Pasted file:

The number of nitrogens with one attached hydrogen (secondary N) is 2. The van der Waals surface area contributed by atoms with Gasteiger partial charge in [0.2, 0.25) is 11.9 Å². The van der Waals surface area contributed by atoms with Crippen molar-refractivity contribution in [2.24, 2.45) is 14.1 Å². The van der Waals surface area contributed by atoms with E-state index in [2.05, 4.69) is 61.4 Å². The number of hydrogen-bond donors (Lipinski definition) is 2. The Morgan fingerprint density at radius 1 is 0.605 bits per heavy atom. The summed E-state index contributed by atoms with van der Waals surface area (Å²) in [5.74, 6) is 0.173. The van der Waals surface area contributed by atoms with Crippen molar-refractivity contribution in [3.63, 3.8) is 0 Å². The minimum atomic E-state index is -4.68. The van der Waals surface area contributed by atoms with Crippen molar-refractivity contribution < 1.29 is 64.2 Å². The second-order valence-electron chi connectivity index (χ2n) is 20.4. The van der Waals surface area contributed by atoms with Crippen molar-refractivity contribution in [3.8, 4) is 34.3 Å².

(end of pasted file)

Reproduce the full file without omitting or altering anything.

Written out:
The number of nitrogens with one attached hydrogen (secondary N) is 2. The van der Waals surface area contributed by atoms with Gasteiger partial charge in [0.2, 0.25) is 11.9 Å². The van der Waals surface area contributed by atoms with Crippen molar-refractivity contribution in [2.24, 2.45) is 14.1 Å². The van der Waals surface area contributed by atoms with E-state index in [2.05, 4.69) is 61.4 Å². The number of hydrogen-bond donors (Lipinski definition) is 2. The Morgan fingerprint density at radius 1 is 0.605 bits per heavy atom. The summed E-state index contributed by atoms with van der Waals surface area (Å²) in [5.74, 6) is 0.173. The van der Waals surface area contributed by atoms with Crippen molar-refractivity contribution in [3.63, 3.8) is 0 Å². The minimum atomic E-state index is -4.68. The van der Waals surface area contributed by atoms with Crippen molar-refractivity contribution < 1.29 is 64.2 Å². The second-order valence-electron chi connectivity index (χ2n) is 20.4. The van der Waals surface area contributed by atoms with Crippen molar-refractivity contribution in [3.8, 4) is 34.3 Å².